vii Penalties and liquidated damages

Liquidated damages are a common feature of contract in Saudi Arabia, but generally a court will look to the actual damage or loss suffered rather than strictly applying the liquidated damages clause. Therefore, a liquidated damages clause may be enforceable but only to the extent of the actual damage suffered.

Public works contracts will contain a liquidated damages clause subject to a cap of 10 per cent of the contract value.37 If the cost of the damage caused by the contractor exceeds 10 per cent of the contract price then a court order is required, unless the parties agree otherwise.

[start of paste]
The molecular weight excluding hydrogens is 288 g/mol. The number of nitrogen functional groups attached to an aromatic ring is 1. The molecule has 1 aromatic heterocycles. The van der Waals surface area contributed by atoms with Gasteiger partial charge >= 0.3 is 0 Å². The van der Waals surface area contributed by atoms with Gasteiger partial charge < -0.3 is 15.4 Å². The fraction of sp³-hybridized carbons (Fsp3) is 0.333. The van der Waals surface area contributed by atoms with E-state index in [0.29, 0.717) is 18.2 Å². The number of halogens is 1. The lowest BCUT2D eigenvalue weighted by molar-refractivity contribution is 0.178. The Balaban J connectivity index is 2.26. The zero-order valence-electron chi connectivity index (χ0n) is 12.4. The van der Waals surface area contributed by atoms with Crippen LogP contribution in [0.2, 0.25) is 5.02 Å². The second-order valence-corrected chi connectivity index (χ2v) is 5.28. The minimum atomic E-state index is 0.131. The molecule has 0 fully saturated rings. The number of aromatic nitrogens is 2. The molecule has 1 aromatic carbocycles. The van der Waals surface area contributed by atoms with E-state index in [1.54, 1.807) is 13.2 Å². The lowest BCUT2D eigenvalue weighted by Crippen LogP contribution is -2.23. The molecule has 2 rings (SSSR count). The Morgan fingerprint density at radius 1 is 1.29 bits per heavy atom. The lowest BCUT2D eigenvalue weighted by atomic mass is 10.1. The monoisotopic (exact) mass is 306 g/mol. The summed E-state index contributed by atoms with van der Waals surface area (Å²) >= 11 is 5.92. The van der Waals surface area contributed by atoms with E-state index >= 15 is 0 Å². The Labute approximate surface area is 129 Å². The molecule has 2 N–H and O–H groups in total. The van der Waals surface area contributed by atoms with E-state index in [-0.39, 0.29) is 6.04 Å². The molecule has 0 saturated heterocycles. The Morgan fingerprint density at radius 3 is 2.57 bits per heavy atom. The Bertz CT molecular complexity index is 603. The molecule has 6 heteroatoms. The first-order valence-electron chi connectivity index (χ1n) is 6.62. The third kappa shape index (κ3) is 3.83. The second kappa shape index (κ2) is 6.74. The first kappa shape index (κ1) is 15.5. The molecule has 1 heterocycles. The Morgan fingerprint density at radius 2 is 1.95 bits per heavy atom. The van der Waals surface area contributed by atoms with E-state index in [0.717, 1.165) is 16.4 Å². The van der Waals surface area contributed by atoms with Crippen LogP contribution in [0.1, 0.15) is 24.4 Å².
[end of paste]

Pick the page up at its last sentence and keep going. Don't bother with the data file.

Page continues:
viii Defects correction and liabilities

Under Article 76 of the GTPL, 'a contractor shall provide a warranty against partial or full collapse of what he constructs starting from the date of final handover to the government authority, if such collapse is due to a construction defect, unless the two contracting parties agree on a shorter period'. The term 'partial or full collapse' will require any defect to be substantial, although the term is not defined.

Within the private sector, the parties are free to agree any defect liability period between themselves. There are no statutory protections outside the GTPL that will not apply to the private sector, but it is unclear whether the limitation periods referred to above will apply to construction defects resulting in a partial or complete collapse.

ix Bonds and guarantees